Mozilla Foundation Created
Tuesday July 15th, 2003
mozilla.org has just announced that they have created a new non-profit organization, the Mozilla Foundation, to continue the management of the Mozilla source. The new foundation will be made up of current mozilla.org staff, along with other open source leaders, including Mitch Kapor, who will chair the foundation. To help with the foundation's costs, AOL has pledged 2 million dollars, along with hardware and other resources, and other companies, including IBM, Red Hat, and Sun, are also pledging support. More information can be found in the press release or in the newsgroup posting. More details when available.
check out the new mozilla.org website :)
So beautiful.... *cries*
Isn't it somewhat cluttered? I think there is too much information on one page, and also the news are gone from the front page (I know they are on a different URI, but even there, they look somewhat queerly; besides, shouldn't The Mozilla Foundation be mentioned there as well?) ... In addition, there are no noticeable links to the Releases page, where additional versions of packages are available. There is no charset metadata (or in HTTP Content-Type) in the head of the page, either, which in turn leads to some weird characters (and the W3C validator fails, which is not a good thing). To wrap up, all of the other sites are still featuring the old interface. Will this be addressed in the future, or is it as intended?
Certainly the graphical image is much better than before, however, there are still issues which should be dealt with. Can we hope for an improvement sometime later?
What will mozilla.org do now? They way I read it, mozilla.org has effectively been renamed The Mozilla Foundation and they are trying to register as a non-profit organization.
Seems to me this is a good marketing/PR spin on what is basically AOL wanting to rid itself of Mozilla. Start a foundation to take the place of AOL's control, AOL tosses in $2M in severence pay, and then send the child out into the Big Bad World to survive on its own. I'm not saying this is good or bad, just trying to read in-between the lines to get to the real message here.
AOL used Mozilla/Netscape as a bargaining chip w/ MS for a long time. Many say that, with the recent deal w/ MS, AOL has now played that chip. In which case, Mozilla.org would have no further value to AOL and would only be dead-weight for a company who is already struggling. The timing fits.
What does this mean for Netscape? AOL needn't ditch the project... it doesn't need to own Mozilla.org to use gecko in the Netscape browser. But I wonder what AOL's real plans for the future of Netscape are? They can still probably influence the Mozilla project to their own interests by making sure they're the primary contributor to the new Foundation (although maybe Mozilla.org will be like, "hey, either you own us and you get influence, or you cut us free to fend for ourselves but you have no more say than other players"). We shall see I guess.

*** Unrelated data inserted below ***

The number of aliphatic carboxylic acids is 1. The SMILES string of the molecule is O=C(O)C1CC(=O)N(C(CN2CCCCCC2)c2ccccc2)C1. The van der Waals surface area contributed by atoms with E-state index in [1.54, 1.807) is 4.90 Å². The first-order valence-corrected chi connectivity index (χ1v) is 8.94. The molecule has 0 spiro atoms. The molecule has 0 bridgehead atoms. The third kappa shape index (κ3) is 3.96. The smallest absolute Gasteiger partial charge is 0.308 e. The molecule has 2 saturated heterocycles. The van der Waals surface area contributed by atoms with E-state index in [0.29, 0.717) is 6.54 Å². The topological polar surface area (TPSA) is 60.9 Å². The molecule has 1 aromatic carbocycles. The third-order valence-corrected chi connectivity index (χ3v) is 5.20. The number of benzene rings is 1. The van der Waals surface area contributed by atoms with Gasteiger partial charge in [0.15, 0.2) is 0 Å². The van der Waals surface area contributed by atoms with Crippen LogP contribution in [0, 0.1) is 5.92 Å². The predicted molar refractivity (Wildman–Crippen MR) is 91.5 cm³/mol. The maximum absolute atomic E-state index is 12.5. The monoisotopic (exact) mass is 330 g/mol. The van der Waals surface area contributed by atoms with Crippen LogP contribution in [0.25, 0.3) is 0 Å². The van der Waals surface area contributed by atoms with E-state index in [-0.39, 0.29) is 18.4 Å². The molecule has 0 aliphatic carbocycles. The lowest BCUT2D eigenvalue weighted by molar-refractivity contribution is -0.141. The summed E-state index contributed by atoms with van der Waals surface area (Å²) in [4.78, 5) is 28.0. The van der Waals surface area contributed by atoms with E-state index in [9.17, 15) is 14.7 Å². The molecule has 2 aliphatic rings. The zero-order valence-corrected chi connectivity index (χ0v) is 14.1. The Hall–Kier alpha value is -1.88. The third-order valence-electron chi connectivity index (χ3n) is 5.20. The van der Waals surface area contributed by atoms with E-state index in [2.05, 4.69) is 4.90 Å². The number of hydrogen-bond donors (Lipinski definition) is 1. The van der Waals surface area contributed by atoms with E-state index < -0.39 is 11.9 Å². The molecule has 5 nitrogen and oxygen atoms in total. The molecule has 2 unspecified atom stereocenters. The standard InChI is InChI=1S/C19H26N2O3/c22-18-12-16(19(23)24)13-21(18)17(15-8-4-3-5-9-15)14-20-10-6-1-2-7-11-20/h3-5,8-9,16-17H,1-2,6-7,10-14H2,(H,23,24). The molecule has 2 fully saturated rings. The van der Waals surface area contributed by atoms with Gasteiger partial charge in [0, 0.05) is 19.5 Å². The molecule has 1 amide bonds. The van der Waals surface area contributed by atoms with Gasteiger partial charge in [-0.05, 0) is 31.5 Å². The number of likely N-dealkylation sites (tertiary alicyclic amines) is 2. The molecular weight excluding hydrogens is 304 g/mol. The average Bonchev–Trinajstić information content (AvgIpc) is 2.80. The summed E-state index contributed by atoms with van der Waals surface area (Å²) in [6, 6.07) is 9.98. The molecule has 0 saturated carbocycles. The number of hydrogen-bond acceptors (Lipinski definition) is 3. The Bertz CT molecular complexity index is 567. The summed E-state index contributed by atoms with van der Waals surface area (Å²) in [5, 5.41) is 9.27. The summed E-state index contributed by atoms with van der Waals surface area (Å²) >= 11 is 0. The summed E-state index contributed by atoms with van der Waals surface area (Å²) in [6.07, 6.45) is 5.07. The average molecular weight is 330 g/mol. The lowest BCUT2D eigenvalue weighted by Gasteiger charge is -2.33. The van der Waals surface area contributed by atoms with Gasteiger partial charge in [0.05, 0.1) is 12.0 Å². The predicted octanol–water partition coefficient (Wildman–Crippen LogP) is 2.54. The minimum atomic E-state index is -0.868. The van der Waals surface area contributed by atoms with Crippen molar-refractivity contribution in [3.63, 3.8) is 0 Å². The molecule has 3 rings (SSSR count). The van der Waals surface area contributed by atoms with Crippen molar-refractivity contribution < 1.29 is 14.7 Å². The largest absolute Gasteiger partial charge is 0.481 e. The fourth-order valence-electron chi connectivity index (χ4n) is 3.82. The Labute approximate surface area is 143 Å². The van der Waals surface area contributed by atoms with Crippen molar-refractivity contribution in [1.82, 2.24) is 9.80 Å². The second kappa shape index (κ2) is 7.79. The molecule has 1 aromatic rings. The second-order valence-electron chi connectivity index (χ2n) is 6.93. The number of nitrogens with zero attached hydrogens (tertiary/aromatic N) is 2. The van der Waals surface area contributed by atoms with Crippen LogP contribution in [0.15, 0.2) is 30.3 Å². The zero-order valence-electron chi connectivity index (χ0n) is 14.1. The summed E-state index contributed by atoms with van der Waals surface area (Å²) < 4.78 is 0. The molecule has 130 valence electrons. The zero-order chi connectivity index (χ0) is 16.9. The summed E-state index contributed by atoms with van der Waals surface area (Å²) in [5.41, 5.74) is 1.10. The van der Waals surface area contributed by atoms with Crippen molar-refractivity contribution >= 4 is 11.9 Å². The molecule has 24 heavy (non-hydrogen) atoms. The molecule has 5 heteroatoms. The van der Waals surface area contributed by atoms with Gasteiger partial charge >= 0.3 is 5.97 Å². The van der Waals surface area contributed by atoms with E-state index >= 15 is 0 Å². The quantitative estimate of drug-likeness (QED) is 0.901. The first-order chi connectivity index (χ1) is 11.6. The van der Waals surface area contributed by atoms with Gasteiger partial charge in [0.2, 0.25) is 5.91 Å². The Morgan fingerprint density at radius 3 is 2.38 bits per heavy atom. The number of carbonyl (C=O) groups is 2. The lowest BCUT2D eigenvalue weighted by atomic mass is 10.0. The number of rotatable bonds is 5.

Well, I think we can safely say that AOL axed Netscape--they even took the logo off the building, from what I've heard. :) The paid employees will not be working on Gecko anymore.
<http://daniel.glazman.free.fr/weblog/> has more, as does MozillaNews.
This doesn't mean that Netscape *can't* continue development, sicne Mozilla is open-source, but I'd guess 7.1 will be the last version. They probably have no incentive to do so. AOL *could* use Gecko in its client software later, but I doubt they'll do that, either. Not that they would anyway, since they didn't when they *really* had the chance. Compuserve uses it, as does AOL for OS X. Hopefully they will continue to use this technology--not that either comprises a significant portion of anything. :) On the Mac, though, it's probably the only option, short of using KHTML like Apple.
#7 Re: Re: Whats the difference?
Tuesday July 15th, 2003 8:31 PM
"Seems to me this is a good marketing/PR spin on what is basically AOL wanting to rid itself of Mozilla. Start a foundation to take the place of AOL's control"
Actually, we have been working toward an independent mozilla.org for years and the Mozilla Foundation is the culmination of that work. The creation of the Mozilla Foundation is a huge win for Mozilla technologies and products and the Mozilla community overall. It gives us the legal framework and organizational structure so that companies can more comfortably and conveniently contribute (money, infrastructure, engineering resources, etc.) and better work with other members of the community to take Mozilla to the next level. Mozilla 1.0 through 1.4 have been kickass products. We've won numerous awards and are considered by many to be the best. The Mozilla Foundation will also bring resources to help us let the world know about our award-winnind product. This is something of a shift but one that's driven in part by the huge uptake we've seen from end-users over the last year or so and in part because we think we can reach a lot more with some smart marketing. The will help drive this new direction. It's a good thing.
Tuesday July 15th, 2003 2:48 PM
The new site is more militant about Mozilla, also, they linked to Ben Goodger's "Why use Firebird" page. The page is great for new users, unlike the old one which was so bland and informationless. It will likely help convert people who were unsure of Mozilla as an end-user product.
This is the work of Laurent Jouanneau
Every knew that this day was comming, was it happend to damn fast. I was hopping at least to hear some rumors days before this, so people can me mentally prepared. Anyway, I hope that the Mozilla Foundation's good news are true and good luck to everyone that was fired :-(